The Australian government is introducing new laws forcing schools to tackle bullying.
The legislation, to be passed early next year, follows growing concern among teachers and parents at the extent of bullying and harassment among students.
Studies have found that one child in six is bullied each week in Australian schools and that 50 per cent of children have been bullied in the past year.
At the first national conference on school violence in Melbourne, federal education minister Dr Brendan Nelson said Australia needed a uniform approach.
Last July, a meeting of state, territory and federal education ministers endorsed a "national safe schools framework" setting out actions schools can take to prevent bullying. These include developing appropriate policies, providing training for teachers, involving parents and encouraging students to report abuse.
Dr Nelson said the framework would be used as the basis for the legislation.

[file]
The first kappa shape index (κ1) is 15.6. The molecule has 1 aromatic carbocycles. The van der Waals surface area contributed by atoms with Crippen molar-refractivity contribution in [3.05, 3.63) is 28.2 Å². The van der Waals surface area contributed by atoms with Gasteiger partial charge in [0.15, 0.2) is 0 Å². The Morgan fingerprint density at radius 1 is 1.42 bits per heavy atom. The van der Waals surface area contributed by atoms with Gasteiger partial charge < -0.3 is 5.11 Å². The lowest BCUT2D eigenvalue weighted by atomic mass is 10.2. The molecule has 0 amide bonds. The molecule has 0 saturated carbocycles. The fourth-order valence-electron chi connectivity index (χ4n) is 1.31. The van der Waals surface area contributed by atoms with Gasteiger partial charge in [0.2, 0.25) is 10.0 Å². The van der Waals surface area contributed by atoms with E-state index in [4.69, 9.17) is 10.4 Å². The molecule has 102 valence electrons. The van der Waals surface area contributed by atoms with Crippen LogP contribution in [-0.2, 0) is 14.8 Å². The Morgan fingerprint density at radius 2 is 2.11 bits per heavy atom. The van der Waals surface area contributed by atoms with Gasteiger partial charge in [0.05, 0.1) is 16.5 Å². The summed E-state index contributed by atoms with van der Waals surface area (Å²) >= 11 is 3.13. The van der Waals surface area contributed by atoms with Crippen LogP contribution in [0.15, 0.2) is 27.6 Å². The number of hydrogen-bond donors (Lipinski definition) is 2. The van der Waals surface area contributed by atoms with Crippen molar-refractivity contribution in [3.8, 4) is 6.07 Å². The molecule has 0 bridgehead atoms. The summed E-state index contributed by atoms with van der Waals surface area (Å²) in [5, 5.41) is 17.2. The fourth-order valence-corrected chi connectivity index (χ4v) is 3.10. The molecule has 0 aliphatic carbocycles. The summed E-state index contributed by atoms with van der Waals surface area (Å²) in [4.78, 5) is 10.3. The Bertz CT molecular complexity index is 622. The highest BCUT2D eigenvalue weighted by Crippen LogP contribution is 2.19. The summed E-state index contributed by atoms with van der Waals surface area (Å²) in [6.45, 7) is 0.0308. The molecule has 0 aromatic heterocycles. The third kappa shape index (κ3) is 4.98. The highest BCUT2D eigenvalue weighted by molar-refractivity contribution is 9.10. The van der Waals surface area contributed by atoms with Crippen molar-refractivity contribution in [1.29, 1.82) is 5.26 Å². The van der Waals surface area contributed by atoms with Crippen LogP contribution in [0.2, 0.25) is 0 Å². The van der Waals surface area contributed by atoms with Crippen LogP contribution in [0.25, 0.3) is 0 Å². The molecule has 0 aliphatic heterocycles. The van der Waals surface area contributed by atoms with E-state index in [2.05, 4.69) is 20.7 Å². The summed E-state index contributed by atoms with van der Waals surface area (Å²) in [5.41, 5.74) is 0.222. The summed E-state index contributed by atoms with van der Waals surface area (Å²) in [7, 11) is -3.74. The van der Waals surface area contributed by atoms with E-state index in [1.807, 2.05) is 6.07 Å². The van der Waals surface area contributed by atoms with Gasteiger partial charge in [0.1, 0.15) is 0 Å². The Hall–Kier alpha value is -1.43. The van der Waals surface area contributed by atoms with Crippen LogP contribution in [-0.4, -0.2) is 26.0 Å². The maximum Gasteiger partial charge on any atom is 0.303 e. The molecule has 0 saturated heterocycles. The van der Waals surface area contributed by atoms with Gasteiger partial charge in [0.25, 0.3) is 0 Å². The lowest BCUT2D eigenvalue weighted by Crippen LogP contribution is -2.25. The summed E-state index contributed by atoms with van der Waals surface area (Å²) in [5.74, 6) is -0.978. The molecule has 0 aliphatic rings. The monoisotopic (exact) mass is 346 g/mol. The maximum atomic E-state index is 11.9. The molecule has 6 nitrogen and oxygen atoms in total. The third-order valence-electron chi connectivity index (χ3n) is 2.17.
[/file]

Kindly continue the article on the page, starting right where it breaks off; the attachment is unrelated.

"All young Australians should, no matter what their circumstances may be, learn in a school environment that is free from bullying, harassment and abuse," the minister said.
The government will spend A$3 million (pound;1.3m) on providing appropriate training for teachers and principals in tackling bullying, violence and abuse.
A further A$1m will be used to help schools implement effective anti-bullying programmes and another $300,000 will be spent on producing materials for teachers.
"Most teachers in training receive little instruction on dealing with bullying, violence and child abuse," Dr Nelson said. "Only 36 per cent of new teachers recently surveyed felt their course adequately addressed these issues."
The government is also providing $200,000 to support a special website called Bullying No Way! (www.bullyingnoway.com.au) over the next five years.